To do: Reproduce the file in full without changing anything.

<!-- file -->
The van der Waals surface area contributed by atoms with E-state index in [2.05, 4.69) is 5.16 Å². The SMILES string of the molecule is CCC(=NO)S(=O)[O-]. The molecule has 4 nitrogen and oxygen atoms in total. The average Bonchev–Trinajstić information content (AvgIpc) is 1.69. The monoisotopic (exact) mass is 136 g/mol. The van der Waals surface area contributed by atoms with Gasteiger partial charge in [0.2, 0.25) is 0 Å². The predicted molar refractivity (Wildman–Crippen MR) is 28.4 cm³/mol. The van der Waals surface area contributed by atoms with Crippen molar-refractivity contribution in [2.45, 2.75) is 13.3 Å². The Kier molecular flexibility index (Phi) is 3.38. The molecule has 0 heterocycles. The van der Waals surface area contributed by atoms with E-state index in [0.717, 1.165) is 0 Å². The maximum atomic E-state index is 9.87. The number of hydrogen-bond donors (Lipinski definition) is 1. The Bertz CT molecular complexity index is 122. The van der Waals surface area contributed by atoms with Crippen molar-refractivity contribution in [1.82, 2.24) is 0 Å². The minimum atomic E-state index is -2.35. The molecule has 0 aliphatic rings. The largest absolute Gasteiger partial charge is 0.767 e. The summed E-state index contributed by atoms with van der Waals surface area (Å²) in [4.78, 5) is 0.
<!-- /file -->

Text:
The van der Waals surface area contributed by atoms with E-state index in [2.05, 4.69) is 5.16 Å². The SMILES string of the molecule is CCC(=NO)S(=O)[O-]. The molecule has 4 nitrogen and oxygen atoms in total. The average Bonchev–Trinajstić information content (AvgIpc) is 1.69. The monoisotopic (exact) mass is 136 g/mol. The van der Waals surface area contributed by atoms with Gasteiger partial charge in [0.2, 0.25) is 0 Å². The predicted molar refractivity (Wildman–Crippen MR) is 28.4 cm³/mol. The van der Waals surface area contributed by atoms with Crippen molar-refractivity contribution in [2.45, 2.75) is 13.3 Å². The Kier molecular flexibility index (Phi) is 3.38. The molecule has 0 heterocycles. The van der Waals surface area contributed by atoms with E-state index in [0.717, 1.165) is 0 Å². The maximum atomic E-state index is 9.87. The number of hydrogen-bond donors (Lipinski definition) is 1. The Bertz CT molecular complexity index is 122. The van der Waals surface area contributed by atoms with Crippen molar-refractivity contribution in [1.82, 2.24) is 0 Å². The minimum atomic E-state index is -2.35. The molecule has 0 aliphatic rings. The largest absolute Gasteiger partial charge is 0.767 e. The summed E-state index contributed by atoms with van der Waals surface area (Å²) in [4.78, 5) is 0.